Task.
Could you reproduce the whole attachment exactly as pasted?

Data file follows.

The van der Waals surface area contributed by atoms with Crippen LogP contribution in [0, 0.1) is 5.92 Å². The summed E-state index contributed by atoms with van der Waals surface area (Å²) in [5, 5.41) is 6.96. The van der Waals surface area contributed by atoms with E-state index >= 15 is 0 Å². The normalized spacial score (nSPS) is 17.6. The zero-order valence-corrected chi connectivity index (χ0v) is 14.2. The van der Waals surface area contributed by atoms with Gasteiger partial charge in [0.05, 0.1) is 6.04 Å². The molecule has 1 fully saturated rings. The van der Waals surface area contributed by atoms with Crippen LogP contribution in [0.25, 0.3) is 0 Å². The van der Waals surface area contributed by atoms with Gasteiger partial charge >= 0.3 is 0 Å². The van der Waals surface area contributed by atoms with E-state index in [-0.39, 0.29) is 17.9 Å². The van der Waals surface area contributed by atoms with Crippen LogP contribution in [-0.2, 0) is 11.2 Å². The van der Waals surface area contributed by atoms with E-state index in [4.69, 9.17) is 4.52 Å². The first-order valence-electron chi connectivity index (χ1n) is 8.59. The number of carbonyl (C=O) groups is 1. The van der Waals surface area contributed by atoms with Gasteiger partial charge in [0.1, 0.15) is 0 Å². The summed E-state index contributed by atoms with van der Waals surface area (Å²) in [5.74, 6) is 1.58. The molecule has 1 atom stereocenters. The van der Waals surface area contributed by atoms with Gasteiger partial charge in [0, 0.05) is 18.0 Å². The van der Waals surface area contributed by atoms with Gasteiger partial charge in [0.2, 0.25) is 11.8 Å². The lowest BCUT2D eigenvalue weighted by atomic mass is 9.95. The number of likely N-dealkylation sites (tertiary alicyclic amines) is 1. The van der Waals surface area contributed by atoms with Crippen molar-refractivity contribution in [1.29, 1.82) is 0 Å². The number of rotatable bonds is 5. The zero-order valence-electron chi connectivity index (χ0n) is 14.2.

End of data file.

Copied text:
The van der Waals surface area contributed by atoms with Crippen LogP contribution in [0, 0.1) is 5.92 Å². The summed E-state index contributed by atoms with van der Waals surface area (Å²) in [5, 5.41) is 6.96. The van der Waals surface area contributed by atoms with E-state index >= 15 is 0 Å². The normalized spacial score (nSPS) is 17.6. The zero-order valence-corrected chi connectivity index (χ0v) is 14.2. The van der Waals surface area contributed by atoms with Gasteiger partial charge in [0.05, 0.1) is 6.04 Å². The molecule has 1 fully saturated rings. The van der Waals surface area contributed by atoms with Crippen LogP contribution in [0.25, 0.3) is 0 Å². The van der Waals surface area contributed by atoms with Gasteiger partial charge >= 0.3 is 0 Å². The van der Waals surface area contributed by atoms with E-state index in [-0.39, 0.29) is 17.9 Å². The van der Waals surface area contributed by atoms with Crippen LogP contribution in [-0.2, 0) is 11.2 Å². The van der Waals surface area contributed by atoms with E-state index in [4.69, 9.17) is 4.52 Å². The first-order valence-electron chi connectivity index (χ1n) is 8.59. The number of carbonyl (C=O) groups is 1. The van der Waals surface area contributed by atoms with Gasteiger partial charge in [0.1, 0.15) is 0 Å². The summed E-state index contributed by atoms with van der Waals surface area (Å²) in [5.74, 6) is 1.58. The molecule has 1 atom stereocenters. The van der Waals surface area contributed by atoms with Gasteiger partial charge in [0, 0.05) is 18.0 Å². The van der Waals surface area contributed by atoms with Gasteiger partial charge in [0.2, 0.25) is 11.8 Å². The lowest BCUT2D eigenvalue weighted by atomic mass is 9.95. The number of likely N-dealkylation sites (tertiary alicyclic amines) is 1. The van der Waals surface area contributed by atoms with Crippen molar-refractivity contribution in [1.29, 1.82) is 0 Å². The number of rotatable bonds is 5. The zero-order valence-electron chi connectivity index (χ0n) is 14.2.